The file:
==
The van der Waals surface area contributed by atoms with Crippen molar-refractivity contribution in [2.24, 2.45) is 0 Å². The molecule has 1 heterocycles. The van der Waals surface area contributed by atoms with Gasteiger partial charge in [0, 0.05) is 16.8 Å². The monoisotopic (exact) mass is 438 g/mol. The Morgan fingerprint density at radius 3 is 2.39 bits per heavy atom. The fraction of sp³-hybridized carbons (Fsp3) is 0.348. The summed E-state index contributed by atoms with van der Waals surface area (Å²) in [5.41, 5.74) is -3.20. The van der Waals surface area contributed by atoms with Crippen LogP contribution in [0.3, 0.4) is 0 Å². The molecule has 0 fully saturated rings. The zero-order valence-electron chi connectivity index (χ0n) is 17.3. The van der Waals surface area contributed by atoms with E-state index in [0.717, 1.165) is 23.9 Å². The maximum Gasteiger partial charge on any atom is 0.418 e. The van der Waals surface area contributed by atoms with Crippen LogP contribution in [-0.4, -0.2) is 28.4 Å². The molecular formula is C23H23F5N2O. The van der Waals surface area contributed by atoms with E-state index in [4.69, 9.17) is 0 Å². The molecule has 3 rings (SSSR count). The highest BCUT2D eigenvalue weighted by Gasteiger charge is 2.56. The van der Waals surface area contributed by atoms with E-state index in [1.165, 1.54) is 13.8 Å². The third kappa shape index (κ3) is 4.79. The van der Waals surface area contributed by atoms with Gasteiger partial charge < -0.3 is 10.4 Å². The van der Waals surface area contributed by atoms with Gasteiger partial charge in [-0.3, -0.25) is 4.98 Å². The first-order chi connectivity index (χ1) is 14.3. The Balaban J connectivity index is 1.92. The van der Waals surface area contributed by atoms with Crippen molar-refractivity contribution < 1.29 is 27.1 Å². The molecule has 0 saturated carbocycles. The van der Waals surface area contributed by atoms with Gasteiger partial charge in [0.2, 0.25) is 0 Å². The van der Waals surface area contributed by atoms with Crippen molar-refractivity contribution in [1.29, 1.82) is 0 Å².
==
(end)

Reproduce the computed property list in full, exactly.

The van der Waals surface area contributed by atoms with Crippen molar-refractivity contribution in [2.24, 2.45) is 0 Å². The molecule has 1 heterocycles. The van der Waals surface area contributed by atoms with Gasteiger partial charge in [0, 0.05) is 16.8 Å². The monoisotopic (exact) mass is 438 g/mol. The Morgan fingerprint density at radius 3 is 2.39 bits per heavy atom. The fraction of sp³-hybridized carbons (Fsp3) is 0.348. The summed E-state index contributed by atoms with van der Waals surface area (Å²) in [5.41, 5.74) is -3.20. The van der Waals surface area contributed by atoms with Crippen LogP contribution in [0.3, 0.4) is 0 Å². The molecule has 0 fully saturated rings. The zero-order valence-electron chi connectivity index (χ0n) is 17.3. The van der Waals surface area contributed by atoms with E-state index in [0.717, 1.165) is 23.9 Å². The maximum Gasteiger partial charge on any atom is 0.418 e. The van der Waals surface area contributed by atoms with Crippen LogP contribution in [-0.4, -0.2) is 28.4 Å². The molecular formula is C23H23F5N2O. The van der Waals surface area contributed by atoms with E-state index in [4.69, 9.17) is 0 Å². The molecule has 3 rings (SSSR count). The highest BCUT2D eigenvalue weighted by Gasteiger charge is 2.56. The van der Waals surface area contributed by atoms with E-state index in [1.165, 1.54) is 13.8 Å². The third kappa shape index (κ3) is 4.79. The van der Waals surface area contributed by atoms with Gasteiger partial charge < -0.3 is 10.4 Å². The van der Waals surface area contributed by atoms with Gasteiger partial charge in [-0.3, -0.25) is 4.98 Å². The first-order chi connectivity index (χ1) is 14.3. The Balaban J connectivity index is 1.92. The van der Waals surface area contributed by atoms with Crippen molar-refractivity contribution < 1.29 is 27.1 Å². The molecule has 0 saturated carbocycles. The van der Waals surface area contributed by atoms with Gasteiger partial charge in [0.2, 0.25) is 0 Å². The van der Waals surface area contributed by atoms with Crippen molar-refractivity contribution in [1.29, 1.82) is 0 Å².